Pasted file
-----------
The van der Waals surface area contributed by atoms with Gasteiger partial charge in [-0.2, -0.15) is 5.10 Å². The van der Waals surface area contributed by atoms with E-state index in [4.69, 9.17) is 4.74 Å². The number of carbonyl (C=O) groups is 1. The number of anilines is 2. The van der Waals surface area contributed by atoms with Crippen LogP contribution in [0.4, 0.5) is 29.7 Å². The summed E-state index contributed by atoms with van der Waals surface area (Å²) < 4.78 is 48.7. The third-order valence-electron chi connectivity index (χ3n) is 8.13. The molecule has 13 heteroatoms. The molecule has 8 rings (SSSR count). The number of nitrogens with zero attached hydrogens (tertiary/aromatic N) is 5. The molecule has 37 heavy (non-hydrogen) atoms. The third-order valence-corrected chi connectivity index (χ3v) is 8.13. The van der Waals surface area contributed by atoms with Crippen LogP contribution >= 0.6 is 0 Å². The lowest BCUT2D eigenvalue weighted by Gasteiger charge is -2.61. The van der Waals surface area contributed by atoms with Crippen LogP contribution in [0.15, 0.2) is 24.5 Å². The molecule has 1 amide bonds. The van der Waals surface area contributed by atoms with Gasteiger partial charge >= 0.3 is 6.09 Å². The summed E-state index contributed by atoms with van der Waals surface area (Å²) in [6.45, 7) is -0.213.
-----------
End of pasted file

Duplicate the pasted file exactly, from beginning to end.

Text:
The van der Waals surface area contributed by atoms with Gasteiger partial charge in [-0.2, -0.15) is 5.10 Å². The van der Waals surface area contributed by atoms with E-state index in [4.69, 9.17) is 4.74 Å². The number of carbonyl (C=O) groups is 1. The number of anilines is 2. The van der Waals surface area contributed by atoms with Crippen LogP contribution in [0.4, 0.5) is 29.7 Å². The summed E-state index contributed by atoms with van der Waals surface area (Å²) < 4.78 is 48.7. The third-order valence-electron chi connectivity index (χ3n) is 8.13. The molecule has 13 heteroatoms. The molecule has 8 rings (SSSR count). The number of nitrogens with zero attached hydrogens (tertiary/aromatic N) is 5. The molecule has 37 heavy (non-hydrogen) atoms. The third-order valence-corrected chi connectivity index (χ3v) is 8.13. The van der Waals surface area contributed by atoms with Crippen LogP contribution >= 0.6 is 0 Å². The lowest BCUT2D eigenvalue weighted by Gasteiger charge is -2.61. The van der Waals surface area contributed by atoms with Crippen LogP contribution in [0.15, 0.2) is 24.5 Å². The molecule has 1 amide bonds. The van der Waals surface area contributed by atoms with Gasteiger partial charge >= 0.3 is 6.09 Å². The summed E-state index contributed by atoms with van der Waals surface area (Å²) in [6.45, 7) is -0.213.